After about 3 months of consistent weekly use, 2 large heavy usage shows (you can see recordings of it in action on my youtube channel while I’m mixing a Christmas Show and a Worship Concert) and several iterations of my showfile, I feel like I’m finally ready to review the Waves Multirack replacement, SuperRack (go to this link and search for it!). I’ve been using waves plugins now for the better part of a decade and learning something new just about every time I load one up. Over the last 5 years or so I started using a plugin manager in the form of Waves Multirack as we transitioned to use SSL L500 consoles in our main auditorium. The more I used the it the more I began to feel its’ limitations. From the limitation to how many plugins you can view at a time, patching on the Soundgrid was quite difficult if I wanted to use Soundgrid to run a backup tracking pathway, to just simple stability issues. As soon as I heard that an update was coming I was excited again about Waves products. With SuperRack came tons of new features, a fix for just about every gripe I had with Multirack, and a new touchscreen based workflow (finally). On paper SuperRack had everything that I was looking for. Because of some serious glitches that I’d reported and had yet to be fixed with Multirack I didn’t really have anything to lose from getting SuperRack right away and making the switch so I jumped right in. In fact, here is a link to the promo video showing it off just a bit.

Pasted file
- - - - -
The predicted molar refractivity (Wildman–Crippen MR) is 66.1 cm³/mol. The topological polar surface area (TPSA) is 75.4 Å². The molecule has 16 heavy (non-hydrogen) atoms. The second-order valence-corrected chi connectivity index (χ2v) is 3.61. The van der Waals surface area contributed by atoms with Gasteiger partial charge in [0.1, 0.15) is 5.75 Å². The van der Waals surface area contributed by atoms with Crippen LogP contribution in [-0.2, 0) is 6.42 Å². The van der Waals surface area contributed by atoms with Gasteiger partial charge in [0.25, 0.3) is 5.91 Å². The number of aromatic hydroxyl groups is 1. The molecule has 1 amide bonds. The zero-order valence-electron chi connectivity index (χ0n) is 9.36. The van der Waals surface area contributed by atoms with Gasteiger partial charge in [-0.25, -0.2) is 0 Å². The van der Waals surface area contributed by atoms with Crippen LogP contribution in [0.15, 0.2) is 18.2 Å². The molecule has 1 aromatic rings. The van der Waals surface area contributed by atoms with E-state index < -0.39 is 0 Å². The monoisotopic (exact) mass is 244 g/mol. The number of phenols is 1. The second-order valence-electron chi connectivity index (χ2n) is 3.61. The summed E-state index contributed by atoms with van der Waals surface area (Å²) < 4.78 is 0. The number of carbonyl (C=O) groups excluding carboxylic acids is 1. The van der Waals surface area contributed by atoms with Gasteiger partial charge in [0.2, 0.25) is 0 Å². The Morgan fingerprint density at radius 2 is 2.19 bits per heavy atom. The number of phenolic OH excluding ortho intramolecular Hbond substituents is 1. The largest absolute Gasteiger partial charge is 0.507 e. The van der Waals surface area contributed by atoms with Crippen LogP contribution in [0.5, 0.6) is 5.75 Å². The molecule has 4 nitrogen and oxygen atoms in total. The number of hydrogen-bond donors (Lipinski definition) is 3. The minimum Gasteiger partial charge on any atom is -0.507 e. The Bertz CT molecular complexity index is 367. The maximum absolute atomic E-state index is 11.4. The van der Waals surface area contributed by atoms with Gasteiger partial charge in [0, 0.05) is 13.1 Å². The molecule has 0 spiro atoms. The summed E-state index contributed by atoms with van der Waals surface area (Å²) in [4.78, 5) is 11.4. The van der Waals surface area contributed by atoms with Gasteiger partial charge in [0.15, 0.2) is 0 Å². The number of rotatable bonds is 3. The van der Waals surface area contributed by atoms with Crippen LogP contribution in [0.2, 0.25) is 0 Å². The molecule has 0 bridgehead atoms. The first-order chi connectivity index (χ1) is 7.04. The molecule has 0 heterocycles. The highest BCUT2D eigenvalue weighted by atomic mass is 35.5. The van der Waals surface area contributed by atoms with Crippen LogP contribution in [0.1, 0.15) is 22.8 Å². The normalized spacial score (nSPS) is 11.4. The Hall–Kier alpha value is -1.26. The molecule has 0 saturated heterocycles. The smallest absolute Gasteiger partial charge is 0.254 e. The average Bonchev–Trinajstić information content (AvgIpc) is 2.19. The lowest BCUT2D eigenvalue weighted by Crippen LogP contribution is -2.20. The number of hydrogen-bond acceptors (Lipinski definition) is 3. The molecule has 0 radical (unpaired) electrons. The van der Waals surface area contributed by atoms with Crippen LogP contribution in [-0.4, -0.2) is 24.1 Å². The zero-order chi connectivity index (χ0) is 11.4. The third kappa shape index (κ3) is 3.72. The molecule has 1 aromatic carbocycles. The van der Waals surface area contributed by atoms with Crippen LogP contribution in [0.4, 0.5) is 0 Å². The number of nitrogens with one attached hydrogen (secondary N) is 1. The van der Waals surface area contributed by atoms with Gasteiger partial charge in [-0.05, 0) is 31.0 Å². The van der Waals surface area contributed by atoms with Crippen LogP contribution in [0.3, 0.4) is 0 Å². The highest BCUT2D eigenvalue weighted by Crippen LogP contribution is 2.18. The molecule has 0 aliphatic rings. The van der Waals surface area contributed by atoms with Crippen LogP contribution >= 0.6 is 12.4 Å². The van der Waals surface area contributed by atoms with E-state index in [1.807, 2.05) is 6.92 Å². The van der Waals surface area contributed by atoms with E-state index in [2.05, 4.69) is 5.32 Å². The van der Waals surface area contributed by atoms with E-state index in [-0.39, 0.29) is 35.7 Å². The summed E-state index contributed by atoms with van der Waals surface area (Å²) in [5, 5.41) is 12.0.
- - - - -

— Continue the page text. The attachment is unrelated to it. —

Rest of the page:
I’ll be honest, my initial impressions were weak at best. The migration from Multirack wasn’t as “seamless” as advertised. In the end, I just built a new showfile from scratch. It ended up being a great opportunity to trim the fat in my showfile and since the presets could be transferred between software I was able to bring across a couple of the key things that I use all the time. There were also some stability issues in the early days but after a few updates things stabilized and I started to really enjoy and further customize my layout. Initially I started with a single dell touchscreen and was really happy with the way the program responds to touchscreens. Every menu and option were easy to access and there were very few settings I found myself reaching for my ball mouse to complete. Unlike Multirack, it was easy for me to live in full-screen mode so there was no wasted space on my monitor. I especially love the “detail fader” as I call it that you can use to make minute adjustments to options. I also really appreciate the extra ways to navigate around the suite. From the extra hot plugins to a fully programmable set of buttons that call up specific racks, save the show, or do just about anything else you could want. As of my writing of this article, I use almost all of the programmable buttons to recall various racks in my show and because the hot plugins can automate, I use them to make specific plugins available if needed during large shows on a per scene basis. I also love the two custom tabs in each overview windows because I can lay out the racks in whatever order I want and allow them to be grouped together more efficiently than I could previously.